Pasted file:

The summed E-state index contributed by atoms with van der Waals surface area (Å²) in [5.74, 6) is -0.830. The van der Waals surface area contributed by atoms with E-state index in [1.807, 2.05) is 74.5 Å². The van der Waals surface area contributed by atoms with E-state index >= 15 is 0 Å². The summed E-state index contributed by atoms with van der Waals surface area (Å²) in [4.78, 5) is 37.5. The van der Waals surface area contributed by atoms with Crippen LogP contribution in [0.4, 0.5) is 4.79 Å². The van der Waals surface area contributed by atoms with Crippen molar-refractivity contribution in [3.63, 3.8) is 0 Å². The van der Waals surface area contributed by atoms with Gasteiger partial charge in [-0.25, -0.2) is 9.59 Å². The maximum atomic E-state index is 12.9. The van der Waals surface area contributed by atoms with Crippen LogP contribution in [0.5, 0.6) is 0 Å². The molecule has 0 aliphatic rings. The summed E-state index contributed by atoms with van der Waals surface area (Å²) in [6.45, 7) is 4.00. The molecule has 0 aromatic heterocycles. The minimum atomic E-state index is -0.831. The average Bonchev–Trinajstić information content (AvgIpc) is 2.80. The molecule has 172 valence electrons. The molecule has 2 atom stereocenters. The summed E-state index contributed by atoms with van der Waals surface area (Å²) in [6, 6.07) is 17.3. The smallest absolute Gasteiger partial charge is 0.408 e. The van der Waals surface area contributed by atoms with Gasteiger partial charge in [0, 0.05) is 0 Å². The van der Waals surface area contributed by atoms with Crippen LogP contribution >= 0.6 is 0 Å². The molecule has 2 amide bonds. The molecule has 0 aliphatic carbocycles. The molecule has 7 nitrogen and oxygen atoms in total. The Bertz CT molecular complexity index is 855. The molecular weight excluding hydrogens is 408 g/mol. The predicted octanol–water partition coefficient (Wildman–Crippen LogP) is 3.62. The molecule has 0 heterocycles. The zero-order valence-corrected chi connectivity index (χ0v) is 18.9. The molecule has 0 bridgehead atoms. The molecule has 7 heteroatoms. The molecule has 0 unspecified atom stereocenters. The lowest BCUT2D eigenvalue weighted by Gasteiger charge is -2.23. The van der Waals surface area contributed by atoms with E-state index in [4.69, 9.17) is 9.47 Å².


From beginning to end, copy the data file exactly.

The summed E-state index contributed by atoms with van der Waals surface area (Å²) in [5.74, 6) is -0.830. The van der Waals surface area contributed by atoms with E-state index in [1.807, 2.05) is 74.5 Å². The van der Waals surface area contributed by atoms with E-state index >= 15 is 0 Å². The summed E-state index contributed by atoms with van der Waals surface area (Å²) in [4.78, 5) is 37.5. The van der Waals surface area contributed by atoms with Crippen LogP contribution in [0.4, 0.5) is 4.79 Å². The van der Waals surface area contributed by atoms with Crippen molar-refractivity contribution in [3.63, 3.8) is 0 Å². The van der Waals surface area contributed by atoms with Gasteiger partial charge in [-0.25, -0.2) is 9.59 Å². The maximum atomic E-state index is 12.9. The van der Waals surface area contributed by atoms with Crippen LogP contribution in [0.5, 0.6) is 0 Å². The molecule has 0 aliphatic rings. The summed E-state index contributed by atoms with van der Waals surface area (Å²) in [6.45, 7) is 4.00. The molecule has 0 aromatic heterocycles. The minimum atomic E-state index is -0.831. The average Bonchev–Trinajstić information content (AvgIpc) is 2.80. The molecule has 172 valence electrons. The molecule has 2 atom stereocenters. The summed E-state index contributed by atoms with van der Waals surface area (Å²) in [6, 6.07) is 17.3. The smallest absolute Gasteiger partial charge is 0.408 e. The van der Waals surface area contributed by atoms with Gasteiger partial charge in [0, 0.05) is 0 Å². The van der Waals surface area contributed by atoms with Crippen LogP contribution >= 0.6 is 0 Å². The molecule has 2 amide bonds. The molecule has 0 aliphatic carbocycles. The molecule has 7 nitrogen and oxygen atoms in total. The Bertz CT molecular complexity index is 855. The molecular weight excluding hydrogens is 408 g/mol. The predicted octanol–water partition coefficient (Wildman–Crippen LogP) is 3.62. The molecule has 0 heterocycles. The zero-order valence-corrected chi connectivity index (χ0v) is 18.9. The molecule has 0 bridgehead atoms. The molecule has 7 heteroatoms. The molecule has 0 unspecified atom stereocenters. The lowest BCUT2D eigenvalue weighted by Gasteiger charge is -2.23. The van der Waals surface area contributed by atoms with E-state index in [4.69, 9.17) is 9.47 Å².